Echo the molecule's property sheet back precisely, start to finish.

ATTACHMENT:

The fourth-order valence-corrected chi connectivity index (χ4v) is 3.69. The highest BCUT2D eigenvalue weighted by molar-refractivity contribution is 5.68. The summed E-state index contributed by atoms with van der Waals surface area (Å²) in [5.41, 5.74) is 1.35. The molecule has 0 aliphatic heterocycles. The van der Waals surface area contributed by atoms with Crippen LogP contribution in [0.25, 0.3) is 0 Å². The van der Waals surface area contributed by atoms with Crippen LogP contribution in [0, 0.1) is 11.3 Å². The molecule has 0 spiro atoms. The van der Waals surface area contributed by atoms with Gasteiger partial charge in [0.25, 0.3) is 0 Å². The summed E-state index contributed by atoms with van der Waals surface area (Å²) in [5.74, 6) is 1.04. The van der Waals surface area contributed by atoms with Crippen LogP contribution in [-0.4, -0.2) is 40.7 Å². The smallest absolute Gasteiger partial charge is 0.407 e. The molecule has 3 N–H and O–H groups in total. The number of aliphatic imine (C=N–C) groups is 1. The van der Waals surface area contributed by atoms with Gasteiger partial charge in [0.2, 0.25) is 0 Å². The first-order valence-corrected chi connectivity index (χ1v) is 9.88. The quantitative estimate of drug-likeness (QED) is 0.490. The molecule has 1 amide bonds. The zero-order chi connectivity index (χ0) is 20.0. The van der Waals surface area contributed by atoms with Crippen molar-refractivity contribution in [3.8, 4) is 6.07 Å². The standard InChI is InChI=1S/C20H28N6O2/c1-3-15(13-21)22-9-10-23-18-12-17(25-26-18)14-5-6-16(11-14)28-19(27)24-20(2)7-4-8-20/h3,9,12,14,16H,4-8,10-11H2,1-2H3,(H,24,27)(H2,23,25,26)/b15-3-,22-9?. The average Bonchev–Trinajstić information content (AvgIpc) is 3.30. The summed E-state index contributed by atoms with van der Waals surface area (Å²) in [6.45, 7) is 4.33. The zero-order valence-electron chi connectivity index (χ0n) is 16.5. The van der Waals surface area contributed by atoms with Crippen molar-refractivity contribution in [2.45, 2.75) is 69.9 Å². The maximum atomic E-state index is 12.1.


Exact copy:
The fourth-order valence-corrected chi connectivity index (χ4v) is 3.69. The highest BCUT2D eigenvalue weighted by molar-refractivity contribution is 5.68. The summed E-state index contributed by atoms with van der Waals surface area (Å²) in [5.41, 5.74) is 1.35. The molecule has 0 aliphatic heterocycles. The van der Waals surface area contributed by atoms with Crippen LogP contribution in [0.25, 0.3) is 0 Å². The van der Waals surface area contributed by atoms with Crippen LogP contribution in [0, 0.1) is 11.3 Å². The molecule has 0 spiro atoms. The van der Waals surface area contributed by atoms with Gasteiger partial charge in [0.25, 0.3) is 0 Å². The summed E-state index contributed by atoms with van der Waals surface area (Å²) in [5.74, 6) is 1.04. The van der Waals surface area contributed by atoms with Crippen LogP contribution in [-0.4, -0.2) is 40.7 Å². The smallest absolute Gasteiger partial charge is 0.407 e. The molecule has 3 N–H and O–H groups in total. The number of aliphatic imine (C=N–C) groups is 1. The van der Waals surface area contributed by atoms with Gasteiger partial charge in [0.2, 0.25) is 0 Å². The first-order valence-corrected chi connectivity index (χ1v) is 9.88. The quantitative estimate of drug-likeness (QED) is 0.490. The molecule has 1 amide bonds. The zero-order chi connectivity index (χ0) is 20.0. The van der Waals surface area contributed by atoms with Crippen molar-refractivity contribution in [3.8, 4) is 6.07 Å². The standard InChI is InChI=1S/C20H28N6O2/c1-3-15(13-21)22-9-10-23-18-12-17(25-26-18)14-5-6-16(11-14)28-19(27)24-20(2)7-4-8-20/h3,9,12,14,16H,4-8,10-11H2,1-2H3,(H,24,27)(H2,23,25,26)/b15-3-,22-9?. The average Bonchev–Trinajstić information content (AvgIpc) is 3.30. The summed E-state index contributed by atoms with van der Waals surface area (Å²) in [6.45, 7) is 4.33. The zero-order valence-electron chi connectivity index (χ0n) is 16.5. The van der Waals surface area contributed by atoms with Crippen molar-refractivity contribution in [2.45, 2.75) is 69.9 Å². The maximum atomic E-state index is 12.1.